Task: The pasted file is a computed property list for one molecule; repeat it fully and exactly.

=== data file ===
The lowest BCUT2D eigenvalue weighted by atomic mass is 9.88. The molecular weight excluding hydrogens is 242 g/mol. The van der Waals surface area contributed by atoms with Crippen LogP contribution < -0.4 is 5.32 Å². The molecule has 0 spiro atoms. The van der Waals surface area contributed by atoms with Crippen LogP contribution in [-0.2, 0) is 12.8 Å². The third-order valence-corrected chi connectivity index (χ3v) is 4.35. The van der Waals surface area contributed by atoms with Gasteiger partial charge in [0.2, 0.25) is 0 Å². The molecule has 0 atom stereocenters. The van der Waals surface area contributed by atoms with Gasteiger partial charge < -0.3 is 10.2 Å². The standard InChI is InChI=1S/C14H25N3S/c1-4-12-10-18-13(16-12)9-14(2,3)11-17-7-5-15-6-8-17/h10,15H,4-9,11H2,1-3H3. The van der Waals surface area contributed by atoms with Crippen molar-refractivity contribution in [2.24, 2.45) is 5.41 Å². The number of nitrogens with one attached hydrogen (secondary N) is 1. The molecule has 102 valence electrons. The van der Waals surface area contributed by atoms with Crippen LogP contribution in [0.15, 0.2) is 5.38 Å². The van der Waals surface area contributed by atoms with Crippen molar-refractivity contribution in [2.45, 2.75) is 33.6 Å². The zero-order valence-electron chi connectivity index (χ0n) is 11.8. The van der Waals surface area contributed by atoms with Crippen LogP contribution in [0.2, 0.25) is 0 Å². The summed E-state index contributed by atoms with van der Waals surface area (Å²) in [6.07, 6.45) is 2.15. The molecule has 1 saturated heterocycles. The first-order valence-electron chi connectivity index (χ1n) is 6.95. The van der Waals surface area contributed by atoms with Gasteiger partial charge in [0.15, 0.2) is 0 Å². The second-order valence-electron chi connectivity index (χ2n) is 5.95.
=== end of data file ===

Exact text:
The lowest BCUT2D eigenvalue weighted by atomic mass is 9.88. The molecular weight excluding hydrogens is 242 g/mol. The van der Waals surface area contributed by atoms with Crippen LogP contribution < -0.4 is 5.32 Å². The molecule has 0 spiro atoms. The van der Waals surface area contributed by atoms with Crippen LogP contribution in [-0.2, 0) is 12.8 Å². The third-order valence-corrected chi connectivity index (χ3v) is 4.35. The van der Waals surface area contributed by atoms with Gasteiger partial charge in [0.2, 0.25) is 0 Å². The molecule has 0 atom stereocenters. The van der Waals surface area contributed by atoms with Gasteiger partial charge < -0.3 is 10.2 Å². The standard InChI is InChI=1S/C14H25N3S/c1-4-12-10-18-13(16-12)9-14(2,3)11-17-7-5-15-6-8-17/h10,15H,4-9,11H2,1-3H3. The van der Waals surface area contributed by atoms with Crippen molar-refractivity contribution in [2.24, 2.45) is 5.41 Å². The number of nitrogens with one attached hydrogen (secondary N) is 1. The molecule has 102 valence electrons. The van der Waals surface area contributed by atoms with Crippen LogP contribution in [0.15, 0.2) is 5.38 Å². The van der Waals surface area contributed by atoms with Crippen molar-refractivity contribution in [2.45, 2.75) is 33.6 Å². The zero-order valence-electron chi connectivity index (χ0n) is 11.8. The van der Waals surface area contributed by atoms with Crippen LogP contribution in [0.2, 0.25) is 0 Å². The summed E-state index contributed by atoms with van der Waals surface area (Å²) in [6.07, 6.45) is 2.15. The molecule has 1 saturated heterocycles. The first-order valence-electron chi connectivity index (χ1n) is 6.95. The van der Waals surface area contributed by atoms with Gasteiger partial charge in [0.15, 0.2) is 0 Å². The second-order valence-electron chi connectivity index (χ2n) is 5.95.